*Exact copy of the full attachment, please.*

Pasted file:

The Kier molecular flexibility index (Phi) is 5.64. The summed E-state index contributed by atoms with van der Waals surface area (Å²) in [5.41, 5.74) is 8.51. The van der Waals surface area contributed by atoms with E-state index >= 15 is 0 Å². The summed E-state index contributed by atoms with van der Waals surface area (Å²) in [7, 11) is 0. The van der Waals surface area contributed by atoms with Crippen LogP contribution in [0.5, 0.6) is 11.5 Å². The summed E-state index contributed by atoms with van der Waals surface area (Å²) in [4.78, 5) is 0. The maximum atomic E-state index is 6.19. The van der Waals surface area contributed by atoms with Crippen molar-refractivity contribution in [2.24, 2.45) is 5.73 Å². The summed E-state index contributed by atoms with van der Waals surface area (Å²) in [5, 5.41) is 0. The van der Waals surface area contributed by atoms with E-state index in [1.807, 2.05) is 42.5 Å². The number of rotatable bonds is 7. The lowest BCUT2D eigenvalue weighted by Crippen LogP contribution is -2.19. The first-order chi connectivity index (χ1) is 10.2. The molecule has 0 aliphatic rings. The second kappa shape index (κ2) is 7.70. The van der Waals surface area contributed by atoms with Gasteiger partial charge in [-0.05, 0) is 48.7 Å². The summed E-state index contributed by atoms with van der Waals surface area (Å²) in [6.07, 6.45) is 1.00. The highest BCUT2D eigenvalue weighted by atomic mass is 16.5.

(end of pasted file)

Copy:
The Kier molecular flexibility index (Phi) is 5.64. The summed E-state index contributed by atoms with van der Waals surface area (Å²) in [5.41, 5.74) is 8.51. The van der Waals surface area contributed by atoms with E-state index >= 15 is 0 Å². The summed E-state index contributed by atoms with van der Waals surface area (Å²) in [7, 11) is 0. The van der Waals surface area contributed by atoms with Crippen LogP contribution in [0.5, 0.6) is 11.5 Å². The summed E-state index contributed by atoms with van der Waals surface area (Å²) in [4.78, 5) is 0. The maximum atomic E-state index is 6.19. The van der Waals surface area contributed by atoms with Crippen molar-refractivity contribution in [2.24, 2.45) is 5.73 Å². The summed E-state index contributed by atoms with van der Waals surface area (Å²) in [5, 5.41) is 0. The van der Waals surface area contributed by atoms with E-state index in [1.807, 2.05) is 42.5 Å². The number of rotatable bonds is 7. The lowest BCUT2D eigenvalue weighted by Crippen LogP contribution is -2.19. The first-order chi connectivity index (χ1) is 10.2. The molecule has 0 aliphatic rings. The second kappa shape index (κ2) is 7.70. The van der Waals surface area contributed by atoms with Gasteiger partial charge in [-0.05, 0) is 48.7 Å². The summed E-state index contributed by atoms with van der Waals surface area (Å²) in [6.07, 6.45) is 1.00. The highest BCUT2D eigenvalue weighted by atomic mass is 16.5.